Tag Archives: Halloween

The New Guy

Nigel, in recent years, has developed a liking for scary movies. Like, horror movies. Granted, they’re not his favorite, and he likes many other types of movies. In fact, he likes most movies, so perhaps he just doesn’t discriminate when it comes to movies. But seriously, how can a kid who loves Winnie the Pooh and Tigger also enjoy horror movies? I’ve tried asking him why he likes them, but of course answering any “why” questions is always difficult for him. He said, “With scary movies, I just think to myself that it’s not really real, so I’m not really scared.” Well, okay then. Let’s move on.

So he stepped things up from last year’s zombie theme (he was the zombie killer from The Evil Dead, not a zombie), and this Halloween he decided to be Jason from the Friday the 13th movies. Pretty simple, as far as costumes go – just buy the hockey mask and put on old clothes. But there was one small problem – I had told him last year that that was his last year trick-or-treating. At sixteen and 5’10”, he’s just too big. But with his five-year emotional delay, that’s like telling an eleven-year-old that he can’t go trick-or-treating anymore. And on Halloween this year, Nigel begged me to let him go “one last time.”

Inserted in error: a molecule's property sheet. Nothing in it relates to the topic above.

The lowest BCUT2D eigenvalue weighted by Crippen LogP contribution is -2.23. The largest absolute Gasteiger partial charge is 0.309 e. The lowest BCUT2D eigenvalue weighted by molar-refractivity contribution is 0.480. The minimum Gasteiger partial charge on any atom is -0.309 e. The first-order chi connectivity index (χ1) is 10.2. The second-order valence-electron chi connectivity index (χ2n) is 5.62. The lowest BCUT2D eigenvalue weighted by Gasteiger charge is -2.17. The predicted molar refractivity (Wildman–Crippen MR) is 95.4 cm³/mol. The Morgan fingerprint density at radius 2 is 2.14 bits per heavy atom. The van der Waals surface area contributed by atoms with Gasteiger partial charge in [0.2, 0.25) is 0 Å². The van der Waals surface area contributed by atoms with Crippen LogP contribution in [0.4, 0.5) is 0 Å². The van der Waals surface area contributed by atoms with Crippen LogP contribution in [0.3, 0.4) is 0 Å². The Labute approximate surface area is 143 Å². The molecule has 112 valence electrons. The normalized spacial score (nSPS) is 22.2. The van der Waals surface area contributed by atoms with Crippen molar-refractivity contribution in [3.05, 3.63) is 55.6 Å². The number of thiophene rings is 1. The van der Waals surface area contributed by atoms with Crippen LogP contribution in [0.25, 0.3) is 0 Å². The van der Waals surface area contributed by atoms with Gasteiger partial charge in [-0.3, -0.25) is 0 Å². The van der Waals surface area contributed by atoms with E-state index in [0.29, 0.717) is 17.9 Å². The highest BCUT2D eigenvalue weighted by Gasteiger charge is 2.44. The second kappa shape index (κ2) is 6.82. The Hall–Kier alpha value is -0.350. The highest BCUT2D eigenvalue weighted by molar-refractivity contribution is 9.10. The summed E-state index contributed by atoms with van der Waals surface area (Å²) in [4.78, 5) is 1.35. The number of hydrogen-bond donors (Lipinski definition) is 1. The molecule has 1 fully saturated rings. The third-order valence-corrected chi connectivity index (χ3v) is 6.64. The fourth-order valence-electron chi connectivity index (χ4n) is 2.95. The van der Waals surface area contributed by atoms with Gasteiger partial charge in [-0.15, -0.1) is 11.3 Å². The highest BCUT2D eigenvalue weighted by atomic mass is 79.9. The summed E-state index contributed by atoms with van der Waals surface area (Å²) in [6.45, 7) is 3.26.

I gently reminded him that last year was his last time, and in the split second before he could protest, I had a flash of genius. “And Nigel!” I proclaimed, “Now you are old enough to open the door for the trick-or-treaters! And you can wear your costume while you give out the candy!”

He smiled a little, processing. “Because I’m almost an adult.”

Wanting to save that conversation for another time, I quickly moved on to describing the duties and “policies,” as Nigel put it, of being the candy giver-outer, feeling triumphant that my idea had successfully diverted a tirade. Nigel was delighted about his new role, and I was just as happy about his not-usually-this-easy acceptance of change as I was about being relieved of my annual post for the past nine years. It was time to train the new guy. I told Nigel not to scare the little ones, to say “Happy Halloween!” in a cheerful voice, even though he was being Jason. I instructed him to give out one candy bar (Snickers, of course, and KitKat) per kid. We set up the candy bowl, and he diligently watched out the window.

“Hey, Mom,” he called to me from his spot near the front door, “I thought up a good catch-phrase for myself.”

“A catch-phrase?”

“I’ll say, ‘I left my machete in the shed.'”

“Okay, but not to the little kids.”

The doorbell rang, and I hovered around the corner, out of sight, ready to assist if necessary. I heard some little voices yelling Trick or Treat! One said, “I like your mask.” Nigel, confused for a second, dutifully said Thanks, and then Happy Halloween! before closing the door. “Mom!” he called out in an amused tone, “There were three little Dorothys!” I laughed to myself then, realizing that the ones I thought would be scared of his costume actually had no idea who he was supposed to be and weren’t scared at all. He was just a guy wearing a hockey mask.